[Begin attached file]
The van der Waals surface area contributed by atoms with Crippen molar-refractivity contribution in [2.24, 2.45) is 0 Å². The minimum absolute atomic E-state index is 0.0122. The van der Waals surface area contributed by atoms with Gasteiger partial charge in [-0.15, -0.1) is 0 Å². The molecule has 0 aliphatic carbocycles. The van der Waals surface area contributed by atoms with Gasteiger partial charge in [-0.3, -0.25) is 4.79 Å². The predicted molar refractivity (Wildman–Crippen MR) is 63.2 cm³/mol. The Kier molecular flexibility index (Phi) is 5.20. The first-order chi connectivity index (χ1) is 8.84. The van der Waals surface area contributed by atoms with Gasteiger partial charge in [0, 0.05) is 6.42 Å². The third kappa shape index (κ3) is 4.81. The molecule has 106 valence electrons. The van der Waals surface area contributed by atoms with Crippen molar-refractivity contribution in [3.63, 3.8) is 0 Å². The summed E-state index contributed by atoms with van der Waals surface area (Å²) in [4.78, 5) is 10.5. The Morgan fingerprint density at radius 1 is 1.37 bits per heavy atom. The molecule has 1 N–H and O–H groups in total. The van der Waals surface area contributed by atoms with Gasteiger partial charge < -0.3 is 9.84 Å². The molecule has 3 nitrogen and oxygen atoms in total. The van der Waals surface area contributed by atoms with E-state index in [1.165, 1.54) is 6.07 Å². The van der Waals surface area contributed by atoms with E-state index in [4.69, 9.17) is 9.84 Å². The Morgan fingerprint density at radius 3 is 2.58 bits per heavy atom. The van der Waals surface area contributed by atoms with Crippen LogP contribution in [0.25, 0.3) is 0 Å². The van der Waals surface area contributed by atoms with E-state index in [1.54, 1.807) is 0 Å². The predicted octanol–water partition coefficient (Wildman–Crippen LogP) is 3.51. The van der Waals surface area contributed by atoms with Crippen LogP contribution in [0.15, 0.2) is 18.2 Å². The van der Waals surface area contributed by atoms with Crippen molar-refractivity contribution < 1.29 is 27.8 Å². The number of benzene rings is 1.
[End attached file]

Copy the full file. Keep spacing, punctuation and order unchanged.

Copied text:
The van der Waals surface area contributed by atoms with Crippen molar-refractivity contribution in [2.24, 2.45) is 0 Å². The minimum absolute atomic E-state index is 0.0122. The van der Waals surface area contributed by atoms with Gasteiger partial charge in [-0.15, -0.1) is 0 Å². The molecule has 0 aliphatic carbocycles. The van der Waals surface area contributed by atoms with Gasteiger partial charge in [-0.3, -0.25) is 4.79 Å². The predicted molar refractivity (Wildman–Crippen MR) is 63.2 cm³/mol. The Kier molecular flexibility index (Phi) is 5.20. The first-order chi connectivity index (χ1) is 8.84. The van der Waals surface area contributed by atoms with Gasteiger partial charge in [0, 0.05) is 6.42 Å². The third kappa shape index (κ3) is 4.81. The molecule has 106 valence electrons. The van der Waals surface area contributed by atoms with Crippen molar-refractivity contribution in [3.63, 3.8) is 0 Å². The summed E-state index contributed by atoms with van der Waals surface area (Å²) in [4.78, 5) is 10.5. The Morgan fingerprint density at radius 1 is 1.37 bits per heavy atom. The molecule has 1 N–H and O–H groups in total. The van der Waals surface area contributed by atoms with Gasteiger partial charge < -0.3 is 9.84 Å². The molecule has 3 nitrogen and oxygen atoms in total. The van der Waals surface area contributed by atoms with E-state index in [1.165, 1.54) is 6.07 Å². The van der Waals surface area contributed by atoms with E-state index in [4.69, 9.17) is 9.84 Å². The Morgan fingerprint density at radius 3 is 2.58 bits per heavy atom. The van der Waals surface area contributed by atoms with Crippen LogP contribution in [0.25, 0.3) is 0 Å². The van der Waals surface area contributed by atoms with E-state index in [1.54, 1.807) is 0 Å². The predicted octanol–water partition coefficient (Wildman–Crippen LogP) is 3.51. The van der Waals surface area contributed by atoms with Crippen LogP contribution in [0.15, 0.2) is 18.2 Å². The van der Waals surface area contributed by atoms with Crippen molar-refractivity contribution < 1.29 is 27.8 Å². The number of benzene rings is 1.